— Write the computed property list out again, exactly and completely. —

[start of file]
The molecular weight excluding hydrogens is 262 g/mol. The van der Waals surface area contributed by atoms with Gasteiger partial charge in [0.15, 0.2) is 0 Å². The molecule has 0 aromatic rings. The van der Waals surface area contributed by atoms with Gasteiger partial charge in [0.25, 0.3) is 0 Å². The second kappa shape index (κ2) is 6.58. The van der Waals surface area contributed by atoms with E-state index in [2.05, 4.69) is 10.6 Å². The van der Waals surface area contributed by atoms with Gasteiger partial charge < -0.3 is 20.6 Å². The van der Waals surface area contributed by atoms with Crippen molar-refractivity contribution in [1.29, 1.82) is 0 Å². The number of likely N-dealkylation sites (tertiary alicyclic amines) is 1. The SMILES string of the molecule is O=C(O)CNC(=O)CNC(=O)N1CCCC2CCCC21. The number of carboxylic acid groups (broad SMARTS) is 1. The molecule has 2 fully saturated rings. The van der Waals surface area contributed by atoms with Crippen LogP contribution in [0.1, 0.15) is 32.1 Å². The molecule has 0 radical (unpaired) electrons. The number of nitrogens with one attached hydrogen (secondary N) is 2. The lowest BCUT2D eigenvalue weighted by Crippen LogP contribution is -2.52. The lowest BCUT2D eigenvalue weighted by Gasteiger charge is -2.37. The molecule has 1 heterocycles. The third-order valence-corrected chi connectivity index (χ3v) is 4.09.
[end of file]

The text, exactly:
The molecular weight excluding hydrogens is 262 g/mol. The van der Waals surface area contributed by atoms with Gasteiger partial charge in [0.15, 0.2) is 0 Å². The molecule has 0 aromatic rings. The van der Waals surface area contributed by atoms with Gasteiger partial charge in [0.25, 0.3) is 0 Å². The second kappa shape index (κ2) is 6.58. The van der Waals surface area contributed by atoms with E-state index in [2.05, 4.69) is 10.6 Å². The van der Waals surface area contributed by atoms with Gasteiger partial charge < -0.3 is 20.6 Å². The van der Waals surface area contributed by atoms with Crippen molar-refractivity contribution in [1.29, 1.82) is 0 Å². The number of likely N-dealkylation sites (tertiary alicyclic amines) is 1. The SMILES string of the molecule is O=C(O)CNC(=O)CNC(=O)N1CCCC2CCCC21. The number of carboxylic acid groups (broad SMARTS) is 1. The molecule has 2 fully saturated rings. The van der Waals surface area contributed by atoms with Crippen LogP contribution in [0.1, 0.15) is 32.1 Å². The molecule has 0 radical (unpaired) electrons. The number of nitrogens with one attached hydrogen (secondary N) is 2. The lowest BCUT2D eigenvalue weighted by Crippen LogP contribution is -2.52. The lowest BCUT2D eigenvalue weighted by Gasteiger charge is -2.37. The molecule has 1 heterocycles. The third-order valence-corrected chi connectivity index (χ3v) is 4.09.